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4 Lessons That Could Save Your Business and Lead to Success



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It’s been a grueling six years since I embarked upon a business idea that I had of owning my Counseling practice. I had been an employee in a non-profit organization for about twenty-one years. I had not actually owned my own business before but having read many business books, listened to tons of audios – podcasts and online courses and participated in countless webinars and seminars.

Having devoured as much information as I possibly could, I felt the time was right for me to resign from my career and start my own business. I did so in 2008. After a series of health issues and other challenges, I hobbled financially through the next couple of years. The business leveled off and I felt positive about the future.

Over the next couple of years, the business began to feel like another job. This wasn’t what I had envisioned. Having time freedom was high on the list of why I left my job of twenty-one years. But now, here I was feeling exhausted and not seeming to break the financial “glass ceiling” that I had set for myself.

The excitement of going to the office began to wear off. My client load began to decrease. This I chalked up to be seasonal, which at times was so. But, I began to question whether I had just exchanged one job for another or indeed, had a business.

I wanted a business and not a job. I hired another coach who provoked me with some deep questions. This energized me and has created a new approach that has already led to some very promising results.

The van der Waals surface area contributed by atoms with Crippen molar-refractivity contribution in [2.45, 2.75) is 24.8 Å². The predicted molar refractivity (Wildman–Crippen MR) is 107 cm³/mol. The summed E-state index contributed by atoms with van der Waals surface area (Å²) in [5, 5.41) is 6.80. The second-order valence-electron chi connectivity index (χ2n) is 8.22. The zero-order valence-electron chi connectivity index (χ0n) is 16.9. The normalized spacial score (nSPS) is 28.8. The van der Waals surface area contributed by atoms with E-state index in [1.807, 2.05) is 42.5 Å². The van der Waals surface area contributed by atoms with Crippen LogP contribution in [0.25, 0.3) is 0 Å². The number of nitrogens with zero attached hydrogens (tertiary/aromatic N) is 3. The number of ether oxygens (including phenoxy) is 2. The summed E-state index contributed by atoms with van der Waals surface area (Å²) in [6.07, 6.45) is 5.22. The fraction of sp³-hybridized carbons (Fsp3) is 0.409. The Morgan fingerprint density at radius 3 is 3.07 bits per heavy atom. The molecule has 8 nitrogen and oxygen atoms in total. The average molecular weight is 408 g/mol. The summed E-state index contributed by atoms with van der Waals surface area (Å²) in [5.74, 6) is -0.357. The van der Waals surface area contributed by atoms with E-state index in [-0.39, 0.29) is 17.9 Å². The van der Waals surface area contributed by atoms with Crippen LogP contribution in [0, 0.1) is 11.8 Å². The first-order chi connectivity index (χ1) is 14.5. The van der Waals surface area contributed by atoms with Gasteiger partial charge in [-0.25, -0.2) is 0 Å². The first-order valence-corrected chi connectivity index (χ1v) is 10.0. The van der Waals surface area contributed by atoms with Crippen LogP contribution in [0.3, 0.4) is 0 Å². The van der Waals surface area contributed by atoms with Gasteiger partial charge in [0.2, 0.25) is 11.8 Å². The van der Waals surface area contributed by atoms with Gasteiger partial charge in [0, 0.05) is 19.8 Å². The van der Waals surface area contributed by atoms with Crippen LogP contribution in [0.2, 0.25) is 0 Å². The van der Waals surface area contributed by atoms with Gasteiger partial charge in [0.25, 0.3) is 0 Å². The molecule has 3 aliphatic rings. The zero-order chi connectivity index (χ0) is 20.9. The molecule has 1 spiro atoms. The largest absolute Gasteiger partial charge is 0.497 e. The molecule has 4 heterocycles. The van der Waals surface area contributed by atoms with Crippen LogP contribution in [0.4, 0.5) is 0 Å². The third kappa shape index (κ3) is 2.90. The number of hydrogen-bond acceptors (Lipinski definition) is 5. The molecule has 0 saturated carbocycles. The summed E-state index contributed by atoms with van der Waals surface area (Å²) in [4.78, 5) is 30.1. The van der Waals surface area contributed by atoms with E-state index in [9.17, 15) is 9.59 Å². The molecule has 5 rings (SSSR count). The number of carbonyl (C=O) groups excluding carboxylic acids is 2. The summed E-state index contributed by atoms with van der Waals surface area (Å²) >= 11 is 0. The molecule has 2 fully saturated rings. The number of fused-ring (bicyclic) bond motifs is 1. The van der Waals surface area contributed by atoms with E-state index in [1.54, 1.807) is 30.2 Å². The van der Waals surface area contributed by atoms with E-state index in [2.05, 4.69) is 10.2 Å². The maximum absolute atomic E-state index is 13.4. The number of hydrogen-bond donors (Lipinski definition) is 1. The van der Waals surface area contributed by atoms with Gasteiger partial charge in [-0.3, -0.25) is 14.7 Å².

The following four lessons were critical to this turnaround:

1. Be honest with ourselves

Coming to a place where we admit that what we’re doing isn’t working is difficult. It is quite humbling. This is the last thing that we want to do. We may feel like a failure doing so. But we can easily keep doing the same thing over and over again, but as we know, the results will remain the same.

Albert Einstein is broadly credited with this definition of insanity, “doing the same thing over and over again, but expecting different results.Being honest with ourselves and admitting that what we’re doing isn’t working, is the place to start. This is what I had to do, which began the turnaround process.

“Accept everything about yourself-I mean everything, You are you and that is the beginning and the end. No apologies, no regrets.” – Clark Moustakas

2. Reach out for help

Reaching out for help is humbling. It says we don’t know what we thought we did. It conveys the fact that someone else knows something we don’t, which is the last thing that we want to admit at this point in our business and life.